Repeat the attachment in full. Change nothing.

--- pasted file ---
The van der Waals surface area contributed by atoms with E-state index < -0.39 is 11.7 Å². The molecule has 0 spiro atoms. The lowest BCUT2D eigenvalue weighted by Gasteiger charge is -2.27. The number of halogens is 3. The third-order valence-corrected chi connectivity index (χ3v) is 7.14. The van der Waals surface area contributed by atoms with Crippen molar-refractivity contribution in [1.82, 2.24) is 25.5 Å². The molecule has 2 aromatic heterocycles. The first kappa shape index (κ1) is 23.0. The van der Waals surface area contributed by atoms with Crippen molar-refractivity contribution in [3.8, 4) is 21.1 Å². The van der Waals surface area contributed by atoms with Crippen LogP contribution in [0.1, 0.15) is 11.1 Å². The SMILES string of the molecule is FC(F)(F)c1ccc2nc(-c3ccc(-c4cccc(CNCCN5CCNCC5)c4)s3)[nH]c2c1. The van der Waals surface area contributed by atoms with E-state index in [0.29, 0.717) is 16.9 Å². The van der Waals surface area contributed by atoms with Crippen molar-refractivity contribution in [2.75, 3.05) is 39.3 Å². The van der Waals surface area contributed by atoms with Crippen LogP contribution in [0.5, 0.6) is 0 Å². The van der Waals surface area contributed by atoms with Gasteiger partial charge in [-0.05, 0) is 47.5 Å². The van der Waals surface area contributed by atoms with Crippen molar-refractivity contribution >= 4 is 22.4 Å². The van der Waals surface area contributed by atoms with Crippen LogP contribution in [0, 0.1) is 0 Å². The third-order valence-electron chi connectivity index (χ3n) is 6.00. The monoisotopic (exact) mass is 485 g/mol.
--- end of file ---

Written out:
The van der Waals surface area contributed by atoms with E-state index < -0.39 is 11.7 Å². The molecule has 0 spiro atoms. The lowest BCUT2D eigenvalue weighted by Gasteiger charge is -2.27. The number of halogens is 3. The third-order valence-corrected chi connectivity index (χ3v) is 7.14. The van der Waals surface area contributed by atoms with Crippen molar-refractivity contribution in [1.82, 2.24) is 25.5 Å². The molecule has 2 aromatic heterocycles. The first kappa shape index (κ1) is 23.0. The van der Waals surface area contributed by atoms with Crippen molar-refractivity contribution in [3.8, 4) is 21.1 Å². The van der Waals surface area contributed by atoms with Crippen LogP contribution in [0.1, 0.15) is 11.1 Å². The SMILES string of the molecule is FC(F)(F)c1ccc2nc(-c3ccc(-c4cccc(CNCCN5CCNCC5)c4)s3)[nH]c2c1. The van der Waals surface area contributed by atoms with E-state index in [0.29, 0.717) is 16.9 Å². The van der Waals surface area contributed by atoms with Crippen molar-refractivity contribution in [2.75, 3.05) is 39.3 Å². The van der Waals surface area contributed by atoms with Crippen LogP contribution in [0.5, 0.6) is 0 Å². The van der Waals surface area contributed by atoms with Gasteiger partial charge in [-0.05, 0) is 47.5 Å². The van der Waals surface area contributed by atoms with Crippen molar-refractivity contribution >= 4 is 22.4 Å². The van der Waals surface area contributed by atoms with Crippen LogP contribution in [0, 0.1) is 0 Å². The third-order valence-electron chi connectivity index (χ3n) is 6.00. The monoisotopic (exact) mass is 485 g/mol.